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“Almost everybody wants to use pembrolizumab upfront and start testing for that ahead of the FDA approval if it was possible. We also think it’s a much better option than EXTREME due to its great tolerability. There’s a tremendous amount of enthusiasm.”
US Key Opinion Leader

“You’re going to see them [PD-1/L1 inhibitors] integrated into attempts to cure. There will be neoadjuvant approaches, combinations with radiation in a definitive setting, combinations in the definitive and adjuvant setting. I think you'll see multiple of those be positive and these agents moving to curative settings and therefore not having play in the metastatic/recurrent setting.”
US Key Opinion Leader

Sample of therapies covered

Marketed Therapies

  • Keytruda (pembrolizumab; Merck & Co.)
  • Opdivo (nivolumab; Bristol-Myers Squibb)
  • Erbitux (cetuximab; Eli Lilly/Merck Group)

Pipeline Therapies

  • atezolizumab (Tecentriq; Roche)
  • durvalumab (Imfinzi; AstraZeneca)
  • avelumab (Bavencio; Merck Group/Pfizer)
  • TT10 (EBV-specific T-cells; Tessa Therapeutics)
  • ASP-1929 (Rakuten Medical)

Phase II Therapies

  • olaparib (Lynparza; AstraZeneca/Merck & Co.)
  • danvatirsen (AZD9150; AstraZeneca/Ionis)
  • M7824 (bintrafusp alfa; Merck Group/GSK)
  • LN-145 (TIL therapy; Iovance)

KOLs interviewed

KOLs from North America

  • Catherine Azar, Medical Oncologist, Clinical Associate Professor of Medicine at the University of Arizona, Tucson, AZ
  • Laura Chow, Professor and Associate Director of Phase I Clinical Trials Program, Fred Hutchinson Cancer Research Center, University of Washington School of Medicine, Seattle, WA
  • Krzysztof Misiukiewicz, Associate Professor of Medicine, Hematology and Medical Oncology and Assistant Professor in Otolaryngology, Icahn School of Medicine at Mount Sinai, New York, NY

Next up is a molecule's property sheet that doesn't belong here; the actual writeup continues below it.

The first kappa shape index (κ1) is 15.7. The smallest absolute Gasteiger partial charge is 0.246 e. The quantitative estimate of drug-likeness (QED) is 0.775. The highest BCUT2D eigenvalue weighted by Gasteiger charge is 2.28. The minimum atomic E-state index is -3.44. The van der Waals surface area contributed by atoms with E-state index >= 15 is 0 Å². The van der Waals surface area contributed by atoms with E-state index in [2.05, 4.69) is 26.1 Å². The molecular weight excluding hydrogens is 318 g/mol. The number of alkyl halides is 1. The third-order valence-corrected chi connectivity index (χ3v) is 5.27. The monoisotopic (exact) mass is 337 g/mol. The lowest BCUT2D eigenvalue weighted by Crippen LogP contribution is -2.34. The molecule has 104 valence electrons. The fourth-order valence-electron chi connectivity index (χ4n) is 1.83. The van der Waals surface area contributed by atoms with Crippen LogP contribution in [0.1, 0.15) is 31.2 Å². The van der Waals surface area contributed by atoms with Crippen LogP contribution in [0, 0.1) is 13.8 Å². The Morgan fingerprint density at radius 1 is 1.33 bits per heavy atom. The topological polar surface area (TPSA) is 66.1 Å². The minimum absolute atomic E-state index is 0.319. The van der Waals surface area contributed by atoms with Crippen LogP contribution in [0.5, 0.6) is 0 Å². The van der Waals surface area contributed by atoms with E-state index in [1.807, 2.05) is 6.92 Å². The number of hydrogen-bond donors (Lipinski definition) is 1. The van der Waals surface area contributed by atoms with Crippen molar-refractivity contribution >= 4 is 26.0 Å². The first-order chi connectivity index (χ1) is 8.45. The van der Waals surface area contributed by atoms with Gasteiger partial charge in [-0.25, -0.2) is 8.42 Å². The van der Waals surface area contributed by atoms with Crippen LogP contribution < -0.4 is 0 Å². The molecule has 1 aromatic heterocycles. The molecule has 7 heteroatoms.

• Rafael Santana-Davila, Associate Professor and Assistant Member of Clinical Research Division at the Fred Hutchinson Cancer Research Center, University of Washington School of Medicine, Seattle, WA
  • Tanguy Seiwert, Assistant Professor of Medicine, University of Chicago Medicine, Chicago, IL
  • Jared Weiss, Associate Professor of Medicine, University of North Carolina, Chapel Hill, NC

KOLs from Europe

  • Shreerang Bhide, Consultant Clinical Oncologist, The Royal Marsden Hospital and The Institute of Cancer Research, London, UK
  • Paolo Bossi, Medical Oncologist in Head and Neck Cancer Department, University of Brescia, ASST-Spedali Civili, Brescia, Italy
  • Bernadette Foran, ‎Consultant Clinical Oncologist and Honorary Senior Lecturer, ‎Weston Park Hospital, Sheffield Teaching Hospitals NHS Foundation Trust, Sheffield, UK
  • Ricard Mesia, Medical Oncologist and Clinical and Research Program Leader in Head and Neck Cancer, Catalan Institute of Oncology, Hospital Llobregat, Barcelona, Spain
  • Robert Metcalf, Honorary Consultant in Medical Oncology, The Christie NHS Foundation Trust, Manchester, UK
  • Anonymous KOL, Professor at a major university hospital, Germany